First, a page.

William Littlefield In a Metaphysical VeinCape Cod, MA - The artwork of this prodigious Cape Cod artist spanned the artistic movements of his time, as William H. Littlefield (1902-69) embraced both traditional figurative work in his early years and explored abstract expressionism in the 1950’s.  He worked in wide-ranging media such as oils and collages, woodcuts, drawing and crayon sketches.  Previously unknown works have been discovered and will be exhibited here for the first time.

This show is curated by James R. Bakker, a private art consultant and independent curator.  He is a trustee and past President of the Provincetown Art Association and Museum and President of the Pilgrim Monument and Provincetown Museum.

“James Bakker has brought together representative examples of Littlefield’s work from diverse periods and established concrete links between the art of Cape Cod and the larger world,” said Elizabeth Ives Hunter, CCMA executive director.  On exhibit until 27, August.

Littlefield was born in Roxbury, Massachusetts in 1902, graduated from Harvard in 1924, and pursued his dream of artistic study in France for almost five years.  Returning to Boston, he became well known for his figure paintings, often inspired by mythology.  After wartime service and WPA work, he set up residence in his parent’s summer home in Falmouth.  In 1946 he became co-founder and co-director of the Cape Cod Art Association in Hyannis.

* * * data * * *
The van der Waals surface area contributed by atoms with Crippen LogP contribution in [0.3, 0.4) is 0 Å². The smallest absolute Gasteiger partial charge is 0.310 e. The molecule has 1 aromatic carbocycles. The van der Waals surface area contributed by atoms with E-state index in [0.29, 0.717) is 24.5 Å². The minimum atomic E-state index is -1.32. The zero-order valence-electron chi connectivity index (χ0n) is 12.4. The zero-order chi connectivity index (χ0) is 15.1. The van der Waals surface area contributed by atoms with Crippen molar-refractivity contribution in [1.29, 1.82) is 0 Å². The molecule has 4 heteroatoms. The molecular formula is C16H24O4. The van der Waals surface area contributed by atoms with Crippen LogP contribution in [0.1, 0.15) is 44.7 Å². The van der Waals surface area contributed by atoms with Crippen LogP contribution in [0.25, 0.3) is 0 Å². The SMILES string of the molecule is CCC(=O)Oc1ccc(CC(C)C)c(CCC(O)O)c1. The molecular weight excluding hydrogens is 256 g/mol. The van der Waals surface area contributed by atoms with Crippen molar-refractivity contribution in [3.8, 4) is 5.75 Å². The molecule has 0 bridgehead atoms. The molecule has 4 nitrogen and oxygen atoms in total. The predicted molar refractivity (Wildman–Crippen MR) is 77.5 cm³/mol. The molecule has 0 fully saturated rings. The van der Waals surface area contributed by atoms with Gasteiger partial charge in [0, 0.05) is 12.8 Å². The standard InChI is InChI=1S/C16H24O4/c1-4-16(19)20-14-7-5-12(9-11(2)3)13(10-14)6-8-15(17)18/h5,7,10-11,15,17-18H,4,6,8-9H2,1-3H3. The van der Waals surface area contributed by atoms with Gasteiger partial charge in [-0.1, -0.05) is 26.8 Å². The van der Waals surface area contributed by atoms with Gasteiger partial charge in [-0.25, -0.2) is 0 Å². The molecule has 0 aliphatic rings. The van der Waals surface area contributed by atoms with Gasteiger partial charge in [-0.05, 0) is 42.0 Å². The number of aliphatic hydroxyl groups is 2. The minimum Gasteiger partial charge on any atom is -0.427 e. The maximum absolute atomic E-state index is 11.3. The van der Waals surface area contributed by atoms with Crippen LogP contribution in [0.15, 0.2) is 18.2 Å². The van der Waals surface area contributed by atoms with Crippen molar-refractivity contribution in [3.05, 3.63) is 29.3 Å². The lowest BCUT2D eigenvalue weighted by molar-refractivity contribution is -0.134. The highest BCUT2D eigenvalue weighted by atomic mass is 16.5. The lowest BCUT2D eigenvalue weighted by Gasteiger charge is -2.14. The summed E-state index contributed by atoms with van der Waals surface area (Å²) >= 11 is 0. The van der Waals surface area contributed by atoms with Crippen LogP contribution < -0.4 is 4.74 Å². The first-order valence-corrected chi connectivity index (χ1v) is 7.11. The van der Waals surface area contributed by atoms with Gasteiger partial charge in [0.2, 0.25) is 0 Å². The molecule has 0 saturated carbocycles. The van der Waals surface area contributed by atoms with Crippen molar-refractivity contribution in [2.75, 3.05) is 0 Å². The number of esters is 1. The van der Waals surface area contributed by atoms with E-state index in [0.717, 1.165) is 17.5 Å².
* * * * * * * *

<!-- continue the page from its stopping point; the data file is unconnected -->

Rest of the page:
In 1951, the artist attended a summer workshop in Falmouth, with guest teachers from the New York art world including Hans Hofmann, Mark Rothko, Willem de Kooning, Jackson Pollock, and Franz Kline. Exploring a new direction in abstract painting, he went on to study intensely in New York and with Hofmann in Provincetown.  By the mid-50’s he had established himself as an Abstract Expressionist.

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Pause For Thought

Richter on Intent

"What I'm attempting in each picture is nothing other than this.. to bring together in a living and viable way, the most different and the most contradictory elements in the greatest possible freedom."